Fit, Obese and Healthy


We have a frenzy of media reporting on the negative connotations of being overweight. Being obese is a modern stigma. And yet good evidence exists that 30% of those deemed obese suffer no health consequences of their excess weight.

Our changing lifestyles and diets mean that we are more likely to be heavier. But should we be redefining normal weight with the average weight of many populations is increasing and wide range in weight in the general population.

Losing the Weight Battle

It is very hard to reduce weight if you are obese; motivation is difficult. Many overweight and obese people struggle to stick to dietary and exercise regimes that are punitive and rigid.

Setting goals of ideal weight and huge weight losses is unrealistic for most individuals without drastic changes in lifestyle. Negative messages – about weight  – are not achieving change. Health is improved with even small changes in eating habits and exercise –  independent of major weight loss.

Healthy Obese

The notion of the healthy obese is a recent phenomenon. It has dispelled the misconception that being overweight is universally unhealthy. Perhaps the word ‘healthy’ is a misnomer, but some people – overweight in terms of body mass index – do not have the expected health problems:

  • They have good fitness and are healthy.
  • They have no greater risk of CVD and cancer than normal weight people.
  • They may be at much lower risk of disease or premature death than their obese colleagues.
  • They have less hypertension, insulin resistance and dyslipidaemia even than unfit thin individuals.

Better Fat Stores

Body fat distribution is a determiner of the metabolic consequences of obesity and the risks of cardiovascular disease. The main fat stores are visceral fat in the abdomen, subcutaneous fat under the skin and intramuscular fat between the skeletal muscles.

An excess of visceral fat leads to abdominal obesity or central obesity. Genetic factors may predispose to increased use of these stores. Environmental factors – sedentary lifestyle and high energy diets – contribute to increased abdominal obesity.

Big Fat Cells

Size is everything when it comes to obesity, but it may not be body size or BMI that is crucial. The size of the fat cell or adipocyte may be a bigger risk factor for ill health and co-morbidity.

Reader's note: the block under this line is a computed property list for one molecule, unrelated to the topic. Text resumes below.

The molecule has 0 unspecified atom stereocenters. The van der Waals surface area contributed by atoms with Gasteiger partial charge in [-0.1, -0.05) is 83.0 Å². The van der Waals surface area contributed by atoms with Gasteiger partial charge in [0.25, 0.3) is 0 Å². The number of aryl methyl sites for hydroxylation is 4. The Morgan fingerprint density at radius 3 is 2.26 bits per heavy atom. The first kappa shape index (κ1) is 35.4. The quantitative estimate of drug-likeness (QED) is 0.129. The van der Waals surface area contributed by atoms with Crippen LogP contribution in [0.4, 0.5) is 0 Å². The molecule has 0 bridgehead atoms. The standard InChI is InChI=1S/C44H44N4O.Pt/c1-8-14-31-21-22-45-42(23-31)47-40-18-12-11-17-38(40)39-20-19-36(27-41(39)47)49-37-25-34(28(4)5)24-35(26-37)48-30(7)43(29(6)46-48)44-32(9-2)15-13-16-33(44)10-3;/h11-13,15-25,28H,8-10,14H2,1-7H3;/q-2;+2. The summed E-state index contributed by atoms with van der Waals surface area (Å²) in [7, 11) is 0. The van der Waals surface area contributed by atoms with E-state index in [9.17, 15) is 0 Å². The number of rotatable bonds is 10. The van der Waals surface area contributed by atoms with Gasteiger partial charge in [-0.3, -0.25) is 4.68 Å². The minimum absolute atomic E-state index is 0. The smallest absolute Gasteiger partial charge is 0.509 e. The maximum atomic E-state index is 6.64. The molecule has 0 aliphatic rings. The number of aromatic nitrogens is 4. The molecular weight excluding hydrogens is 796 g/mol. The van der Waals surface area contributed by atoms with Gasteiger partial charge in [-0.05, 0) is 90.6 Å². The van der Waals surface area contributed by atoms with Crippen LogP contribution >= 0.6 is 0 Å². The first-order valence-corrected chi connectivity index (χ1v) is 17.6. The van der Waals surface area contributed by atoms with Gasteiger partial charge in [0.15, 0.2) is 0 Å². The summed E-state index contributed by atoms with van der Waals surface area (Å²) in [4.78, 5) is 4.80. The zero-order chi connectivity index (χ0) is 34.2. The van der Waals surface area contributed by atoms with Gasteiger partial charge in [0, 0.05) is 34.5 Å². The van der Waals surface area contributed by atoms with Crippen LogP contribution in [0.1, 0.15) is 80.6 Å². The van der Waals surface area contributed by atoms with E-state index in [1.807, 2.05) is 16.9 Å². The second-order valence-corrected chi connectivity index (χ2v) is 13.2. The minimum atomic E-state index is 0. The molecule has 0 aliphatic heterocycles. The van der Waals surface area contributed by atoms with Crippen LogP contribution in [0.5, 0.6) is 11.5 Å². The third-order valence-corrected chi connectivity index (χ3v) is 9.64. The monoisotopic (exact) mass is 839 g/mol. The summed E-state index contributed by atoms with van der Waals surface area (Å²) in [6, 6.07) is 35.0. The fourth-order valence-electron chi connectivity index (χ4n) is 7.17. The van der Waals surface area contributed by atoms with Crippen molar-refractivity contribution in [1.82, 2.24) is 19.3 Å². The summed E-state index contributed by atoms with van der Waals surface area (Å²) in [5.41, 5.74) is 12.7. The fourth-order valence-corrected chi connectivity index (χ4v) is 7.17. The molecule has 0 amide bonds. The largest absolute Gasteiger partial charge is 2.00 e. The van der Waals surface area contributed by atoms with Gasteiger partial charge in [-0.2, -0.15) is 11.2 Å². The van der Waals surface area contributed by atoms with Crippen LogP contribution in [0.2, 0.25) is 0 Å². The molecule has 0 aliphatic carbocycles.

The more abdominally obese individual, the more fat is stored, and the bigger the adipocyte or fat cell. Leaner people have smaller fat cells.

Adipocytes store fat and if you have abnormally large fat cells it may impede cell function. Fat cells secrete the hormones adiponectin and leptins. Adiponectin plays a role in lipid metabolism and insulin sensitivity. If there is an excess of fat stored in the abdomen, adiponectin levels fall and there is a risk of insulin resistance and dyslipidaemia. In obese individuals, how leptins regulate appetite is impeded and leptin resistance may develop.

Visceral fat plays a role an immune function and, perhaps, also fights infection and cancers. Fat cells may recruit macrophages and release immune mediators, such as interleukins and tumor necrosis factor alpha. In those who have excess visceral fat, maybe overactive immunity leads to damage.  Invariant natural killer T-cells accumulate in visceral fat and obese individuals this may increase risk.

Conclusion

In the future, we may distinguish between those obese individuals at high risk for obesity related metabolic diseases from the metabolically healthy but obese individuals.

Setting realistic achievable targets is crucial to success. The days are numbered for treating all obesity with carte blanche enforced extreme diet restriction. Health promotion strategies focus on motivating people to become fit and losing a bit of weight.

Most health gain will be achieved by focusing on patients most likely to become ill because of their excess weight.

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